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Sanskrit English Dictionary

a1t-conj-006b1-4.htm

from: Online Sanskrit Dictionary, February 12, 2003 . http://sanskritdocuments.org/dict/dictall.pdf  090907

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  SED-vow-a1-indx.htm

{t} अत्
{t~ma} अत्मा : simple conjunct
{a.tya.} / {t~ya.} अत्य : this (and the following) has same Devanagari spelling for both forms - best to consider as a medial conjunct
{a.tya} / {t~ya} अत्या
{a.tyu.} / {t~yu.} अत्यु
{a.ty} / {t~y} अत्ये
{t~ra.}/{a.tra.} अत्र

UKT notes
Ātman

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{t} अत्
no entry in OnlineSktDict

UKT:
I have been asked why I have not used {at~ya.} for अत्य ; why it is necessary to change the vowel {a} to {}, see my note on Checking the inherent vowel  in SED-vow-a1-indx.htm .
[The inherent vowel is taken as {a.} /a/ in the present work. However, other workers may take it to be // or even /ə/.]
Jump to the section a1n-thut-011b3-2.htm on a group or words or syllables ending in /n/ nasal sounds. There we find a change in the inherent vowel due to the presence/absence (checked/free vowels) of the coda consonants. Moreover there is also with three tone-registers in Bur-Myan e.g.: {n.}, {n}, {n:}. However, when a killed non-nasal stop such as {t} /t/ is in the coda position, there is no such duality: only a conjunct of the type {t~} can be formed. Caveat: my position is likely to change as I delve deeper into Pali-Myanmar and Burmese-Myanmar. -- UKT 100216, 110524

{t~ma} अत्मा
p006b1-4

अत्मानं (atmaanaM) = अ त ् म ा न ं
Skt: अत्मानं (atmaanaM) - (masc.Acc.S) the self - OnlineSktDict 

See my notes for Atman

 

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{a.tya.} अत्य / {t~ya.} अत्य : same Devanagari spelling

UKT: Note that {ya.} /j/ is an approximant because of which the conjunct is pronounceable and the {ya.ping.} may be used: {a.tya.}. I am waiting for comments from my Sanskrit speaking peers. -- UKT 100216

p006b1-5

अत्यजत् (atyajat.h)
Skt: अत्यजत् (atyajat.h) - left, sacrifice - OnlineSktDict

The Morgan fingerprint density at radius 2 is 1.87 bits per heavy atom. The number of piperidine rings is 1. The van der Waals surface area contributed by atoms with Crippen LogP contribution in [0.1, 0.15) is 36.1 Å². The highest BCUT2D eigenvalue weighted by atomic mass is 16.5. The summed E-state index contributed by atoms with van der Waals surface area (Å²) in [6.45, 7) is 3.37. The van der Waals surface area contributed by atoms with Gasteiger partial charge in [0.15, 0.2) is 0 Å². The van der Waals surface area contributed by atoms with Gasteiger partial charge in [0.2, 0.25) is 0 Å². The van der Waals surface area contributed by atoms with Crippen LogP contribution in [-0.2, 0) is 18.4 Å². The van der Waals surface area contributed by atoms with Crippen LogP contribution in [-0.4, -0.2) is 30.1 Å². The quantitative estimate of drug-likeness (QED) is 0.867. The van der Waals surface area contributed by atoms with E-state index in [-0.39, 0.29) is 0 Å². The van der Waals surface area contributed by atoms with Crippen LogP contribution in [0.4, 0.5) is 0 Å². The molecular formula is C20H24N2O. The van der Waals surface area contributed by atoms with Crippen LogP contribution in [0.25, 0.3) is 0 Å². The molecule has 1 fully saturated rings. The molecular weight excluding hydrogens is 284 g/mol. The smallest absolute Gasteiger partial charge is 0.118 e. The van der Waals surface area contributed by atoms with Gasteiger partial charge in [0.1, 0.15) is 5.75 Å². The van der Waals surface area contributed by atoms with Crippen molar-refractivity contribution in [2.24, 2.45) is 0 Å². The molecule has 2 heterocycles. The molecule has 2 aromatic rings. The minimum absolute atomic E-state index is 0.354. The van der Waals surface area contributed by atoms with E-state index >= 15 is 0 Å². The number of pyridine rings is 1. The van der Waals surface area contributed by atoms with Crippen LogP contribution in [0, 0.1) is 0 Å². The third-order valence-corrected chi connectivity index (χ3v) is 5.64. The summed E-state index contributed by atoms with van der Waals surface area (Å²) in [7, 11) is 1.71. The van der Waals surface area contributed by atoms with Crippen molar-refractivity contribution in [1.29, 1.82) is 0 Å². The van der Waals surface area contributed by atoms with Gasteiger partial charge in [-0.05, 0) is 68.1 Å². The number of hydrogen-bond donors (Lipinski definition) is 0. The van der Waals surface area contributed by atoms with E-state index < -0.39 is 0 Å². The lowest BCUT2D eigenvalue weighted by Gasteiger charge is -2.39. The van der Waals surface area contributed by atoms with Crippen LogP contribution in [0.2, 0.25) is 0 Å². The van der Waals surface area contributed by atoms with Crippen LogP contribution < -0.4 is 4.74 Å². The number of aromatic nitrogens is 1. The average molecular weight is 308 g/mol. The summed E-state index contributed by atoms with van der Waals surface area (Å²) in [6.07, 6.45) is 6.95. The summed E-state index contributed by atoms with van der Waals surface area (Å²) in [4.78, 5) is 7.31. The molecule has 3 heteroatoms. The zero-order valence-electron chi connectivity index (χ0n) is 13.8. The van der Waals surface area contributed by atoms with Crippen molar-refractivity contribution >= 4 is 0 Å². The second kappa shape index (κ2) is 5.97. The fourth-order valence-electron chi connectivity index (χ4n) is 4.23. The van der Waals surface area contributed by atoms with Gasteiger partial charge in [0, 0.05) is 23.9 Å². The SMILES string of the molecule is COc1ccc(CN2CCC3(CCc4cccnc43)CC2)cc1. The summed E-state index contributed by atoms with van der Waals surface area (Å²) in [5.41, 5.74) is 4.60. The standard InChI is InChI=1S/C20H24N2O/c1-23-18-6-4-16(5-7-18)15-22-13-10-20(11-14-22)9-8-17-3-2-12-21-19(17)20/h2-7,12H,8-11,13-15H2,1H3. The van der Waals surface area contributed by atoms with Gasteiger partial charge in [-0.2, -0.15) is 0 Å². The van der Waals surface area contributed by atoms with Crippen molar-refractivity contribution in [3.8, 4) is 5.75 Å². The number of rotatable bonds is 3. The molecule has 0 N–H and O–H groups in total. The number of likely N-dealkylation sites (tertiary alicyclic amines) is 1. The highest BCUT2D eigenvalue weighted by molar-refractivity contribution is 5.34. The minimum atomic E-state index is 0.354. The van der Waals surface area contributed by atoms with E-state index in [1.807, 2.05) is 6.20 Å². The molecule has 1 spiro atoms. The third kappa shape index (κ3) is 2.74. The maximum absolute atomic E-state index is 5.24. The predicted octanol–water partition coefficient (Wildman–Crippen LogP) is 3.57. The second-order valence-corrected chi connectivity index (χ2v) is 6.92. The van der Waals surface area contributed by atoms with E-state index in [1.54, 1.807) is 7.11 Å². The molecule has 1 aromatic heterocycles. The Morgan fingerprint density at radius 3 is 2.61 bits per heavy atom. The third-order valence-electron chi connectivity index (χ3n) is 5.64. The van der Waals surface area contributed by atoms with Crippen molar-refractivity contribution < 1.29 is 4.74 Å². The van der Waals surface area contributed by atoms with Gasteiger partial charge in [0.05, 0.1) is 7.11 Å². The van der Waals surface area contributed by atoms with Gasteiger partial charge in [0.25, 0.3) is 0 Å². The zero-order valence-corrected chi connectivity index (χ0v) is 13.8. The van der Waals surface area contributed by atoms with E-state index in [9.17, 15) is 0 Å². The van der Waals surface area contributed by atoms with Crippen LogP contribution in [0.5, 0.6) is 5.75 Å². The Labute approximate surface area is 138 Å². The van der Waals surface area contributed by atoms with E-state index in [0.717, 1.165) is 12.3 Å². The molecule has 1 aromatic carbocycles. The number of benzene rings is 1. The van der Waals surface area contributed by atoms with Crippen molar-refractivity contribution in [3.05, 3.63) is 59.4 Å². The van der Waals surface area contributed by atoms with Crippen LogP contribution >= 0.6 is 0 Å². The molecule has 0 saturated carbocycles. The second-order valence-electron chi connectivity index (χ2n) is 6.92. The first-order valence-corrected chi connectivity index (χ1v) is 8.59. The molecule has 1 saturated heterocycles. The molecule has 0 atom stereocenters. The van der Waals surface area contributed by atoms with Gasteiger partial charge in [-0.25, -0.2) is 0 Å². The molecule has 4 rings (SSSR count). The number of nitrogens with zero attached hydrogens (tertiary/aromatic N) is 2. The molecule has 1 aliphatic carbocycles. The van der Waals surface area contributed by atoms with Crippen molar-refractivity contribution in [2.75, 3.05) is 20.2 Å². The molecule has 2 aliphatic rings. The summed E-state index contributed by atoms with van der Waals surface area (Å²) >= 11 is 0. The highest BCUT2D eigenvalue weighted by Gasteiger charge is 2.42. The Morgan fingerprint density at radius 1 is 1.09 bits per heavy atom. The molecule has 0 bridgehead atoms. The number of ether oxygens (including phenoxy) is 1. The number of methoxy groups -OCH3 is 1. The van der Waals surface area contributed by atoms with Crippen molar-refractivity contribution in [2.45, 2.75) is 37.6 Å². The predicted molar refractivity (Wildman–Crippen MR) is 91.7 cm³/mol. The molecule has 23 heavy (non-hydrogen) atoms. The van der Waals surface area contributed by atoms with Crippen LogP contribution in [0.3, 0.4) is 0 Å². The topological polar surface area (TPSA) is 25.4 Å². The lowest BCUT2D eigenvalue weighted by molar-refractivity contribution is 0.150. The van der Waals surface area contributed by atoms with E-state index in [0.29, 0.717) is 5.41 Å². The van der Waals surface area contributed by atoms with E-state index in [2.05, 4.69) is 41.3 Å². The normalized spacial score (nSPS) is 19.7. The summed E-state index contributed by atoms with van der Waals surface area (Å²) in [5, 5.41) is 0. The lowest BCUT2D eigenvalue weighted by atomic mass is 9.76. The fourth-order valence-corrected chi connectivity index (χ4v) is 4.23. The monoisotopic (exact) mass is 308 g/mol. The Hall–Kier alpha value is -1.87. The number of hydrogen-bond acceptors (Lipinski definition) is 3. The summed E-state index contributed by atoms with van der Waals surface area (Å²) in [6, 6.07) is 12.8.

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p006b1-6

अत्यन्तं (atyantaM)
Skt: अत्यन्तं (atyantaM) - the highest - OnlineSktDict 

अत्यर्थं (atyarthaM)
Skt: अत्यर्थं (atyarthaM) - highly - OnlineSktDict 

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{a.tya} अत्या / {t~ya} अत्या : same Devanagari spelling
p006b1-7 

अत्यागिनां (atyaaginaaM)
Skt: अत्यागिनां (atyaaginaaM) - for those who are not renounced - OnlineSktDict 

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p006b2

अत्यानि (atyaani)
Skt: अत्यानि (atyaani) - surpassing - OnlineSktDict 

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{a.tyu.} / {t~yu.} अत्यु : same Devanagari spelling
p006b2-2 

अत्युष्ण (atyushhNa)
Skt: अत्युष्ण (atyushhNa) - very hot - OnlineSktDict 

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{a.ty} / {t~y} अत्ये : same Devanagari spelling
p006b2-3 

UKT: I am unhappy with my own transcription in red because of the intervening {tha.w-hto:}. An alternate solution is to use the {ya.ping.} sign:

अत्येति (atyeti)
Skt: अत्येति (atyeti) - surpasses - OnlineSktDict

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{t~ra.}/{a.tra.} अत्र
p006b2-4 

अत्र (atra) = अ त ् र 
Skt: अत्र (atra) - here - OnlineSktDict
Pali: अत्र atra adv. here - UPMT- PED011
Pali: {t~ra.} - UHS-PMD0040

UKT: The spelling could have been of the form अत् र in which in which case I would have to transliterate as: {t~ra.} . This indicates that the pronunciation is closer to {t~ra.} than to {a.tra.} . - I am for comments from my peers 100412.

 

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UKT notes

Ātman

From Wikipedia: http://en.wikipedia.org/wiki/Atman Buddhism 100509

Ātman (Skt: आत्मन्) or Atta (Pal) is self. Occasionally the terms "soul" or "ego" are used. The words ātman and atta derive from the Indo-European root *ēt-men (breath) and are cognate with the Old English thm and German Atem.[1] In Buddhism, the belief in the existence of an unchanging ātman is the prime consequence of ignorance, which is itself the cause of all misery and the foundation of saṃsāra. The early scriptures do, however, see an enlightened being as one whose changing, empirical self is highly developed.

Some Mahāyāna Buddhist sutras and tantras present other Buddhist teachings with positive language by strongly insisting upon the ultimate reality of the atman when it is equated with each being's "essential nature of mind" (Dalai Lama - see relevant section below) or inborn potential to become, and future status as, a Buddha (Tathāgatagarbha doctrine).

In contradistinction to early Buddhist teachings, the Theravāda Dhammakaya Movement of Thailand teaches the reality of a true self, which it equates with nirvana.

UKT: More in the Wikipedia article.

From Wikipedia: http://en.wikipedia.org/wiki/Atman Hinduism 100509

The Ātman (Ātman आत्मन्) is a philosophical term used within Hinduism and Vedanta to identify the soul whether in global sense (world's soul) or in individual sense (of a person own soul). It is one's true self (hence generally translated into English as 'Self') beyond identification with the phenomenal reality of worldly existence.

UKT: More in the Wikipedia article.

From Wikipedia: http://en.wikipedia.org/wiki/Atman-Jainism 100509

The Atman (Ātman आत्मन्) is a philosophical term used within Jainism to identify the soul. It is one's true self (hence generally translated into English as 'Self') beyond identification with the phenomenal reality of worldly existence. As per the Jain cosmology, atman or soul is also the principle of sentience and is one of the tattvas or one of the fundamental substances forming part of the universe.

UKT: End of Wikipedia stub

Go back atman-note-b

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